What Kind of Exercise Is Good -- or Bad -- for Patients With Hypertension?

December 31, 2006

Q:Should hypertensive patients be discouraged from participating inmoderate to vigorous exercise?A:On the contrary, most patients with sustained hypertension should bestrongly encouraged to exercise regularly at moderate to vigorous levels.Randomized controlled clinical trials have demonstrated that increasedphysical activity can lower blood pressure (BP) and delay or prevent the developmentof hypertension and thus the need for antihypertensive medication.1In addition, physical activity can help reduce cardiovascular risk factors by improvinglipid profiles and reducing weight and blood glucose levels. In elderlypersons, exercise is associated with improvements in osteoporosis, depression,and physical functioning, as well as an enhanced sense of well-being.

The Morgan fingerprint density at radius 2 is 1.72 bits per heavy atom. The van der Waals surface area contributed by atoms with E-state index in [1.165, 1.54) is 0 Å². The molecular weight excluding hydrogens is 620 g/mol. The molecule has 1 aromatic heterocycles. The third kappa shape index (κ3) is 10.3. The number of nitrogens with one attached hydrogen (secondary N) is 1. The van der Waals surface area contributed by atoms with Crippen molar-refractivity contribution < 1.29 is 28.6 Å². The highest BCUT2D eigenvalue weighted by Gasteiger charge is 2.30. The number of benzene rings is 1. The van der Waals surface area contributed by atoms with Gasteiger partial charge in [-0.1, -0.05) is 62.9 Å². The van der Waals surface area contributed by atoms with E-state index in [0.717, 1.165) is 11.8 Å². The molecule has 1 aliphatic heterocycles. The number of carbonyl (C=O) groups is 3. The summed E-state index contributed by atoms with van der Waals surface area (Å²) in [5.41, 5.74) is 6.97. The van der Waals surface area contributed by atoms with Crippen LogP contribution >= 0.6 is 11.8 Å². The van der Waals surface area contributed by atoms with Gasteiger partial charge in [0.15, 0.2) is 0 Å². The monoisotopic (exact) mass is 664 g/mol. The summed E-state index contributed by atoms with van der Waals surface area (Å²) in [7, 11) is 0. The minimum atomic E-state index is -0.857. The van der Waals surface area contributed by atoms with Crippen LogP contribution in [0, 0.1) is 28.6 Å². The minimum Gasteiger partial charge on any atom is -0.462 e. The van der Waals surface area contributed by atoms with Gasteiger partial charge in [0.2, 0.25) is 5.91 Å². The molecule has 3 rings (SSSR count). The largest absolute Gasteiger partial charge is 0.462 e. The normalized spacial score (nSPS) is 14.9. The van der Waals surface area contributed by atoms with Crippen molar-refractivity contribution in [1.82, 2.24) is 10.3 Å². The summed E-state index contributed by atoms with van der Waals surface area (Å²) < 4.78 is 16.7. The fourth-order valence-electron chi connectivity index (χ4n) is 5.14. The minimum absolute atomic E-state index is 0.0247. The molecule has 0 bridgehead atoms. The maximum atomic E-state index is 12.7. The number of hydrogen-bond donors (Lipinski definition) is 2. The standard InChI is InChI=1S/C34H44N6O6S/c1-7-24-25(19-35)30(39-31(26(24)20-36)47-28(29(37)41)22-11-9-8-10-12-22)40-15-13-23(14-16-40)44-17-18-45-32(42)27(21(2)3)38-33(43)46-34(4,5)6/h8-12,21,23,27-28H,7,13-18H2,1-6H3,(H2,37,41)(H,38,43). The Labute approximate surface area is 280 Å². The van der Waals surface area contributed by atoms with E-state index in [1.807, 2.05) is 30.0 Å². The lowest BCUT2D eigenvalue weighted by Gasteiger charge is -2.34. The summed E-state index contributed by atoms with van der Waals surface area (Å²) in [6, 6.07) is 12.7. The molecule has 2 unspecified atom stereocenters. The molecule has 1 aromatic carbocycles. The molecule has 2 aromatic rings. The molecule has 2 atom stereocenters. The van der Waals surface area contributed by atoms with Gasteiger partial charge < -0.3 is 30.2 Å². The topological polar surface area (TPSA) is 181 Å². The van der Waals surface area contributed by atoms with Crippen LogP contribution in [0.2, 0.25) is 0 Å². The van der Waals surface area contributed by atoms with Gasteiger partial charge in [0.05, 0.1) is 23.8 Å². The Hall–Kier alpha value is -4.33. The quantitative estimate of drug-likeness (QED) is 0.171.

Q:Should hypertensive patients be discouraged from participating in moderate to vigorous exercise?A:On the contrary, most patients with sustained hypertension should bestrongly encouraged to exercise regularly at moderate to vigorous levels.Randomized controlled clinical trials have demonstrated that increasedphysical activity can lower blood pressure (BP) and delay or prevent the developmentof hypertension and thus the need for antihypertensive medication.1In addition, physical activity can help reduce cardiovascular risk factors by improvinglipid profiles and reducing weight and blood glucose levels. In elderlypersons, exercise is associated with improvements in osteoporosis, depression,and physical functioning, as well as an enhanced sense of well-being.A few words of caution. Before you encourage patients with stage 2 hypertensionto exercise, be sure their BP is controlled. A thorough cardiac evaluationis required for patients with suspected ischemic heart disease, a historyof aortic stenosis or hypertrophic obstructive cardiomyopathy, cardiac arrhythmia,or second- or third-degree heart block without a pacemaker who wish tostart an exercise program.I recommend exercise stress testing before the initiation of an exerciseprogram for patients who have previously been inactive or who have a strongfamily history of coronary disease. The heart rate response to exercise providesa practical index to the level of stress placed on the heart. The maximumheart rate in beats per minute is a function of age (maximum heart rate equals220 minus age in years). Myocardial work, oxygen consumption, coronaryblood flow, cardiac output, and heart rate all increase proportionately.Exercise stress testing helps determine a patient's functional capacity sothat the most appropriate exercise program can be prescribed. It is also usefulfor determining the exercise capacity of a hypertensive patient with heartdisease.Exercise stress testing can help identify patients with an exaggerated BPresponse to exercise. In normotensive persons, an exercise systolic BP higherthan 220 mm Hg or diastolic BP higher than 100 mm Hg is considered abnormal.Some normotensive persons with a strong family history of hypertensionare at increased risk for hypertension and often display an exaggerated BP pattern.Those with higher prehypertensive BPs and some with treated hypertensionmay also have an exaggerated BP response to exercise (or to mentalstress). Some evidence suggests that this pattern is associated with increasedcardiovascular disease risk.Physical activity level and hypertension. Observational studies have reportedan inverse relationship between physical activity level and BP. The incidenceof hypertension was higher in those who had lower activity levels orlower levels of cardiorespiratory fitness.A recent meta-analysis of 54 controlled trials examined the effects of aerobicexercise on systolic and diastolic BP.2 These data and the results of other meta-analyses have suggested that physical activity significantly decreases systolicand diastolic BP in all population groups, and with all types of exerciseexamined. The one exception was that the effect of exercise on diastolic BP inelderly persons was not significant. Benefits are generally greatest in hypertensivepatients who spend the most time exercising.Exercise recommendations. Rhythmic and aerobic exercises that involvelarge muscle groups are encouraged; these include walking, running, cycling,and swimming. Optimally, patients should exercise at least 3 to 5 times perweek for 20 to 60 minutes per session. The recommended intensity goal is 50%to 70% of maximum heart rate, which is considered moderate. A rate above 70%of maximum heart rate is considered vigorous. A brisk walking pace of 3 to 4miles per hour is moderate; jogging or running is vigorous to intense.Many persons are interested in weight training (often called isometric exercise).Although it can be considered part of an overall exercise program,isometric exercise--particularly with heavy weights--is not recommended asan exclusive form of exercise.The Seventh Report of the Joint National Committee on Prevention, Detection,Evaluation, and Treatment of High Blood Pressure (JNC 7) strongly encouragesphysical activity as a first-line intervention for patients with prehypertension(systolic BP, 120 to 139 mm Hg and/or diastolic BP, 80 to 89 mm Hg).3The guidelines also recommend exercise as an important adjunct to treatmentfor patients with stage 1 or 2 hypertension. For these patients, a minimum of30 minutes of moderate intensity physical activity on most days can enhancethe effects of pharmacotherapy and allow for reduced dosages.1 Note that-blockers diminish the heart rate response to exercise; thus, for patients takingthese agents, it is better to use the perceived level of exertion (moderateto vigorous) than the target heart rate range.